I’ve been thinking a lot lately about what it means to commit to living frugally, not just for one uber frugal month as I wrote about, or even a year or two, but for the rest of our lives. And I gotta say, I feel really good about it. Mr. Frugalwoods and I like what frugality does for our marriage, our health, and our longterm outlook on life.
Living the frugal life yields hidden perks because it also means living the healthy life, the environmentally-friendly life, the family-centered life, the dressing-up-your-hound life… all could be considered by-products of frugality.
Our end goal is not frugality, but rather the life that frugality will enable. Retiring early and pursuing our dream of living on a rural homestead just wouldn’t be possible to achieve or sustain without our commitment to careful fiscal stewardship.
Our Hidden Perks of Frugality:
Peace of mind: Since we don’t live paycheck to paycheck and don’t have any debt (other than our mortgage), we don’t make financial decisions from a place of fear. We live so far below our means that financial hiccups here and there (car repairs, health issues, home repairs) can be managed out of our savings with no problem.
No arguing over money: I recently learned that disagreements over money are actually the top predictor of divorce (source: Kansas State University). What a sad thing. I can’t imagine the pain that must bring. I feel extremely fortunate that Mr. Frugalwoods and I don’t fight about money–we’re in total agreement and we communicate openly about our finances. We share the same financial destination, which ensures we’re always playing on the same team.
Family-centered closeness: Mr. Frugalwoods and I spend a lot of time together because we co-produce everything in our lives–we don’t pay anyone to do stuff for us. We work together on improving our home, taking care of our hound, writing this blog, cooking, cleaning, haircuts, etc. We’re also endlessly entertained by each other. I came home yesterday evening to find Mr. Frugalwoods and Frugal Hound playing some sort of rousing game with a stuffed pig. They both looked hilarious. Much cheaper than paying for cable.
DIY fun: Mr. Frugalwoods and I have always eschewed the concept of paying people to do things for us–him because he’s stubborn and likes to figure things out and me because I’m convinced we’ll do a better job since we have a vested interest in the outcome. Bonus: it’s a lot of fun to tinker!
Healthy eating: We’re interested in nutrition. Having Mr. Frugalwoods cook our food is both cheaper and healthier (he wanted me to point out that I don’t actually do any of the cooking…too true!) as is eating fresh, non-packaged goods. Vastly less expensive than restaurants or pre-packaged foods.
Regular exercise: We love being active and exercise is fabulous free entertainment. Our ideal day is spent hiking in the woods. I’m not sure this is consciously frugal–it’s just what we enjoy. We’ve also cultivated free hobbies because we find them more fulfilling–it’s stuff you have to do yourself like biking or baking or yoga versus passively paying to be entertained at the movie theatre.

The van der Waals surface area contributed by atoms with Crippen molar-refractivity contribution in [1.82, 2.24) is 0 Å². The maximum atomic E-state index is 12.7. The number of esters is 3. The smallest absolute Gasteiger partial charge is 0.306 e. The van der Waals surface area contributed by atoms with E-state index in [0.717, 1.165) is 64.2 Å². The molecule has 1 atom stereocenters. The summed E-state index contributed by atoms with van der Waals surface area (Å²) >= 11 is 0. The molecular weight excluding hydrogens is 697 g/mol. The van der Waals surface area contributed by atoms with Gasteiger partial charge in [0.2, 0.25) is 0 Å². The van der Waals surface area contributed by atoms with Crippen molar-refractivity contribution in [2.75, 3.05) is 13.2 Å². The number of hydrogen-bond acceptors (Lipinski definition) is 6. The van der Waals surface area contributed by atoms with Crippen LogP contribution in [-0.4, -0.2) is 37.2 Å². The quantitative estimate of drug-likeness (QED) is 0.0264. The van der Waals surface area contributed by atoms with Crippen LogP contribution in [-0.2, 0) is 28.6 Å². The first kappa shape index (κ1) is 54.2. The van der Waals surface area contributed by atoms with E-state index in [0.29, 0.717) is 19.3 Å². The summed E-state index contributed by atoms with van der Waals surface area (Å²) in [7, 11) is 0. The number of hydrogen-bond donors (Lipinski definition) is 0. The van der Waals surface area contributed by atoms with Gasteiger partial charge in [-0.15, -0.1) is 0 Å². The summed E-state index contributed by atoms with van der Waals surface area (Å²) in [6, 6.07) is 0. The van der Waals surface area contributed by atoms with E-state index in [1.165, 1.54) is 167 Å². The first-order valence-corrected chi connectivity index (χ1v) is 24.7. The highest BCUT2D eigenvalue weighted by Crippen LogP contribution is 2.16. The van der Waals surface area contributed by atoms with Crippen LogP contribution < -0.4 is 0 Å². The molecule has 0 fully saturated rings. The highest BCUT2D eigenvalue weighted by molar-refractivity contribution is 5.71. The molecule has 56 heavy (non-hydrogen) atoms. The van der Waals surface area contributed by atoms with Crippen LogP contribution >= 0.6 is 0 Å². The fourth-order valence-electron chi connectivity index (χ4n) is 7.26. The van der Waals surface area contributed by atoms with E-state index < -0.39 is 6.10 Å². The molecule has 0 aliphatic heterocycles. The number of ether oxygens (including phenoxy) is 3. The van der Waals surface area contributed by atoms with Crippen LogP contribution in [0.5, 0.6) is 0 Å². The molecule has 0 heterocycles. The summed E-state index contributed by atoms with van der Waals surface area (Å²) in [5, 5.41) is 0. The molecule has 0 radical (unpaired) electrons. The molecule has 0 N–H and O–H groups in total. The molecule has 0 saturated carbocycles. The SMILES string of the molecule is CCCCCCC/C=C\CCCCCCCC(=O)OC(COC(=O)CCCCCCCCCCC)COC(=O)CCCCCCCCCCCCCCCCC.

Environmental consciousness: Much of what we do to save dough has the added benefit of being good for the environment. Mr. Frugalwoods bikes to work and always has (I’m on the Wall of Shame for still driving the longer distance to my job–I’m a work in progress on a bike…). We limit energy and water consumption to save money. We don’t throw a whole lot away. We don’t buy much meat (or much of anything for that matter).
Healthy outlet for competition: Mr. Frugalwoods and I are both competitive by nature and frugality & early retirement gives us something to win at together (as opposed to competing at odds). We regularly high-five over net worth and spreadsheets. We love that we’ve never had any debt and we track our savings like fiends. I’m sure we’re not the only ones…
Lack of concern over keeping up with the neighbors: We’ve always been unusual and we 100% own it and thrive on it. We have a non-conformist, minimalist, efficiency-oriented mindset. I’m not sure if that came first and the frugality naturally followed or if it’s the other way around.
Highlighting these perks doesn’t mean that we don’t have to work at saving money. We do. I make concerted decisions every day to do things as frugally as possible. I wrote this post in the semi-darkness of evening in our kitchen with all the windows open and no lights or AC on.
And do I sometimes really want to buy things? YES. Especially food (probably pretty much only food) but I just breathe deeply, remind myself of the future homestead that’s waiting for us and don’t buy it. As I’ve said before, its not about deprivation, it’s about structuring your life so that your long-term financial goals win out over short-term road-bump opiates (aka things that make you feel good in the moment but ultimately don’t fulfill you and serve to derail your saving efforts).
I wouldn’t say that I obsess over frugality. Rather, it has become an ingrained part of my being–without getting too far off the deep end, frugality is the essence of me. Is it weird to say that frugality is my calling? Well, I just did.